Tuesday, March 3, 2015

Simple Machines

Simple Machines

Machines

A machine is a device that can change the magnitude or line of action, or both magnitude and line of action of a force. A simple machine usually amplifies an input force, called the effort, to give a larger output force, called the load. Some typical examples of simple machines include pulley systems, screw- jacks, gear systems and lever systems.

Force Ratio, Movement Ratio and Efficiency

The force ratio or mechanical advantage is defined as the ratio of load to effort, i.e.

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Since both load and effort are measured in newtons, force ratio is a ratio of the same units and thus is a dimension-less quantity.

The movement ratio or velocity ratio is defined as the ratio of the distance moved by the effort to the distance moved by the load, i.e.

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Since the numerator and denominator are both measured in metres, movement ratio is a ratio of the same units and thus is a dimension-less quantity.

The efficiency of a simple machine is defined as the ratio of the force ratio to the movement ratio, i.e.

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Since the numerator and denominator are both dimension-less quantities, efficiency is a imension-less quantity. It is usually expressed as a percent- age, thus:

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Due to the effects of friction and inertia associated with the movement of any object, some of the input energy to a machine is converted into heat and losses occur. Since losses occur, the energy output of a machine is less than the energy input, thus the mechanical efficiency of any machine cannot reach 100%.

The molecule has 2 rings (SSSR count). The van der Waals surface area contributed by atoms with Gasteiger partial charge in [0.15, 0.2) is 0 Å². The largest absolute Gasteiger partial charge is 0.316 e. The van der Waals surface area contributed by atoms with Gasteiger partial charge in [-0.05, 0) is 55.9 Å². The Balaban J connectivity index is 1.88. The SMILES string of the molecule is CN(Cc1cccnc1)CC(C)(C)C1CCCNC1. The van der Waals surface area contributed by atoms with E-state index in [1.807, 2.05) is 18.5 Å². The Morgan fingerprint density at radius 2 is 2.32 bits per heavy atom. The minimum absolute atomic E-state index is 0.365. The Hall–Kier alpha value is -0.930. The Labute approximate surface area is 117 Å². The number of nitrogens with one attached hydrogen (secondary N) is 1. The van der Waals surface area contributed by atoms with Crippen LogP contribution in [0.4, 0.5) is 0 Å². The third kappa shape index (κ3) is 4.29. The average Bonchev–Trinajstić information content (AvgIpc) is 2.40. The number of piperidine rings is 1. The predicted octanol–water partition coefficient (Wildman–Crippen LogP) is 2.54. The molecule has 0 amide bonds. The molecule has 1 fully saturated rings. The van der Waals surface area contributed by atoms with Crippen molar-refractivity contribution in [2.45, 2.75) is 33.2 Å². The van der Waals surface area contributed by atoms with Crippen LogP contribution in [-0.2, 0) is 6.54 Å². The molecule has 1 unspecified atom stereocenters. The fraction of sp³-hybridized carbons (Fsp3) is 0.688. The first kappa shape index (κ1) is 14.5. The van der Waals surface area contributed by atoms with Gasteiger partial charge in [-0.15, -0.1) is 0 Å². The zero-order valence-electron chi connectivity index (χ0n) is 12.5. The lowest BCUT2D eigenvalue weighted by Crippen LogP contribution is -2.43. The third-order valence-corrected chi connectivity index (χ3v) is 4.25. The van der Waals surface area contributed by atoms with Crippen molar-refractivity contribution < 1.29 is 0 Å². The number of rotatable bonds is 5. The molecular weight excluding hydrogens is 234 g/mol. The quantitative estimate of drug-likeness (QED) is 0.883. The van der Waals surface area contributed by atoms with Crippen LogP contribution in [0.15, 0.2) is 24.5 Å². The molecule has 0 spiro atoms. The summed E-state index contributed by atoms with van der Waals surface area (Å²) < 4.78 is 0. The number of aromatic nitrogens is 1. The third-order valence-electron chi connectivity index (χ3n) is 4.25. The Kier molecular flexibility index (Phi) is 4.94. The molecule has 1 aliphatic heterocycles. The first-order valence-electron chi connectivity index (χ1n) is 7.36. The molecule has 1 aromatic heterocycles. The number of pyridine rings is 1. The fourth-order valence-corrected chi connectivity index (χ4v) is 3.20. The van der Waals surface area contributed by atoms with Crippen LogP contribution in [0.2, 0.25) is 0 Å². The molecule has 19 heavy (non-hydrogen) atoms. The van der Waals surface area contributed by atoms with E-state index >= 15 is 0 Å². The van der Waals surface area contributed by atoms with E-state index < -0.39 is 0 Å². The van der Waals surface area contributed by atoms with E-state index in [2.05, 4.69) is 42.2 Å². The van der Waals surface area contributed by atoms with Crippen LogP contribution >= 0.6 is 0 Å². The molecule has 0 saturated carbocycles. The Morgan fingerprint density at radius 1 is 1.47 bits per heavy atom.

For example, a simple machine raises a load of 160 kg through a distance of 1.6 m. The effort applied to the machine is 200 N and moves through a distance of 16 m.

From equation (1),

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Pulleys

A pulley system is a simple machine. A single-pulley system, shown in Figure 22.1(a), changes the line of action of the effort, but does not change the magnitude of the force.

A two-pulley system, shown in Figure 22.1(b), changes both the line of action and the magnitude of the force. Theoretically, each of the ropes marked (i) and (ii) share the load equally, thus the theoretical effort is only half of the load, i.e. the theoretical force ratio is 2. In practice the actual force ratio is less than 2 due to losses.

A three-pulley system is shown in Figure 22.1(c). Each of the ropes marked (i), (ii) and (iii) carry one-third of the load, thus the theoretical force ratio is 3. In general, for a multiple pulley system having a total of n pulleys, the theoretical force ratio is n. Since the theoretical efficiency of a pulley system (neglecting losses) is 100 and since from equation (3),

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The Screw-jack

A simple screw-jack is shown in Figure 22.2 and is a simple machine since it changes both the magnitude and the line of action of a force.

The screw of the table of the jack is located in a fixed nut in the body of the jack. As the table is rotated by means of a bar, it raises or lowers a load placed on the table. For a single-start thread, as shown, for one complete revolution of the table, the effort moves through a distance 2nr, and the load